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This vintage real photo postcard features celebrated stage actress Miss Lily Elsie (1886-1962). At the time of her portrait sitting for this image, Miss Elsie was also known as “Mrs. Ian Bullugh”. More about that later. Lily Elsie was a very popular English actress and singer. She was most known for her starring role in the London production of “The Merry Widow (1907)”. The show ran for 778 performances. A critic for The Pelican (1907) wrote that “the youthfulness, the dainty charm and grace, the prettiness and the exquisite dancing with which Miss Elsie invests the part…. I share the opinion of most of the first-nighters, who considered it could not have been in better hands, and could not have been better handled…. The night was a genuine triumph for Miss Elsie, and she well deserved all the calls she received”. She began as a child actress and before her big break had appeared in a number of Edwardian musical comedies. She was charming and beautiful and became one of the most photographed actresses of her time. Lily Elsie’s dad was a theater worker and her aunt was well known actress Ada Reeve. Shortly after the turn of the century she joined George Edwardes’ company at the Daly Theater. Some of her early appearances included “A Chinese Honeymoon”, “Lady Madcap”, “The Little Michus (1905)”. In the years between 1900 and 1906 she appeared in 14 shows. After the “Merry Widow” she appeared in  26 more shows including “The Dollar Princess” (1909) and “A Waltz Dream” (1911). She clearly was an actress who was in demand. Men paid her much attention but apparently she did not enjoy the attention. Lucile, her costume designer for “The Merry Widow” stated that Elsie was “absolutely indifferent to men and had once said that she disliked “the male character”. She added that men would only behave well if a woman “treated them coldly”. Now, some words about her marriage. In 1911 she he left the cast of a play in which she was performing to marry Major John Ian Bullough (1885–1936). Major Bullough was the son of a wealthy textile manufacturer. He was formerly married to actress Maude Darrell who only survived one year after their 1909 marriage. The marriage between Elsie and Bullough was reported to be very unhappy. Elsie’s health began to deteriorate and her husband pressured her to quit the stage and she was ready to do so. She returned to the stage during the war years (World War I) and was active in fund raising for the war effort. She next took a ten year break from the stage only to return once again. Her final performance took place in the Daly Theater in the play “The Truth Game” (1929). In addition to her theater career, Elsie made recordings, and appeared in two films, including D. W. Griffith’s “The Great Love” (1918). Also appearing in that film was Lillian Gish. In 1930 Elsie’s marriage ended in divorce. Her health began to deteriorate more and she developed hypochondriasis causing her to spend much time in nursing homes and sanitariums. Due to her psychological problems she had brain surgery. Her final years were spent at St. Andrews hospital in London. This postcard is part of a series (Arcadian no. A 26). The photographer of this image of this beautiful actress is the well known celebrity photographer, Rita Martin. She was considered one of the best British photographers of her time. She opened her studio in 1906. Martin’s sister, Lallie Charles was an esteemed society photographer. Many of Rita’s photographs can be found in the National Portrait Gallery. To view more photographs by Rita Martin in the cabinet card gallery, click on the category “Photographer: Martin”.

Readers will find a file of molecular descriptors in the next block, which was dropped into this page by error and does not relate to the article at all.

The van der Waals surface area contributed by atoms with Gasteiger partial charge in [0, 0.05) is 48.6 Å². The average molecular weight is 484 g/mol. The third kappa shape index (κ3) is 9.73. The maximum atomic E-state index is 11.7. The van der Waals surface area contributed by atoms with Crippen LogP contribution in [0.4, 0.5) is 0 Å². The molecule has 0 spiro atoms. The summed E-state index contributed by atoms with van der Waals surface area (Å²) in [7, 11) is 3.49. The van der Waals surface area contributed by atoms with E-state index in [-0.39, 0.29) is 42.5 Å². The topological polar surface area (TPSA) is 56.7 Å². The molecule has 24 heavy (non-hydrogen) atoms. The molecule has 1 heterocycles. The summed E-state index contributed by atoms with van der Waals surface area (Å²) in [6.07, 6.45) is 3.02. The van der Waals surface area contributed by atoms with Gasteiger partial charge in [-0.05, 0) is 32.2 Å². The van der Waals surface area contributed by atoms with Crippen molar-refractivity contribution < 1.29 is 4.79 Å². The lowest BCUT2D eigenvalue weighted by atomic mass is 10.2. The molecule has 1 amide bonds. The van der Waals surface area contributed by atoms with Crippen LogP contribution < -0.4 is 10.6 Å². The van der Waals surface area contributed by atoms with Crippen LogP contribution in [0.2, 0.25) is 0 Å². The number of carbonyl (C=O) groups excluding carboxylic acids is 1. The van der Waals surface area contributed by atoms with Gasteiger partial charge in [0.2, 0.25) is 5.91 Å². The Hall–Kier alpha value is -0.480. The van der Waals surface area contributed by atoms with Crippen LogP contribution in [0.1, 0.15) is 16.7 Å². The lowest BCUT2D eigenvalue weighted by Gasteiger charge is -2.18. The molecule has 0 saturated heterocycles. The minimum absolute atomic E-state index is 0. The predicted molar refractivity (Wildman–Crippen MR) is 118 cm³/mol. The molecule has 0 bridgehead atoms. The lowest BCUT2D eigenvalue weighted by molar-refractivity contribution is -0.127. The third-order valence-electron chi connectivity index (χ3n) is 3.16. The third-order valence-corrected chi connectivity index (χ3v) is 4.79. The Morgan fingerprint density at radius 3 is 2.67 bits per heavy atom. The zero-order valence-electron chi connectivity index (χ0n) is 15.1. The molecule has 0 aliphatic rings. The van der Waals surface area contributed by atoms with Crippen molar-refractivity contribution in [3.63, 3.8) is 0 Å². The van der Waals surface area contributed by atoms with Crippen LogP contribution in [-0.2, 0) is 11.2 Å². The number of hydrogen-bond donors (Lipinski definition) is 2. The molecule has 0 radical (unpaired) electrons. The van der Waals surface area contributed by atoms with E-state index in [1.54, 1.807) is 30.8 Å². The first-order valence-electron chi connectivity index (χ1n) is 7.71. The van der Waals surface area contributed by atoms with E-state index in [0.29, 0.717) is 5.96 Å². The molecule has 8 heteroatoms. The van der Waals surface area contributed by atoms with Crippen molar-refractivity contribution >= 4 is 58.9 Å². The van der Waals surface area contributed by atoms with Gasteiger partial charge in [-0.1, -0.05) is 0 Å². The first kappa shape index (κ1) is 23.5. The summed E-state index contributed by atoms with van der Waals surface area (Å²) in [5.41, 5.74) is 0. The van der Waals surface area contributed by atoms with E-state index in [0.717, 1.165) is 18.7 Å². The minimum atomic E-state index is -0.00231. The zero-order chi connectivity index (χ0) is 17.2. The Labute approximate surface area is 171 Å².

The second postcard of Miss Elsie provides a terrific close-up photograph of the beautiful Miss Elsie. She is wearing a dark jacket, a frilly high collared blouse and a ribbon bow tie. Her accessories include a long necklace, a pin low on her blouse, and a corsage. The postcard is part of the Rotary Photographic Series (no. 4159 J) published by Rotary Photo. The photograph was taken by the Foulsham & Banfield Studio. Foulsham & Banfield were well known celebrity photographers. Frank Foulsham and A. C. Banfield operated a studio in the 1900’s through the 1920’s.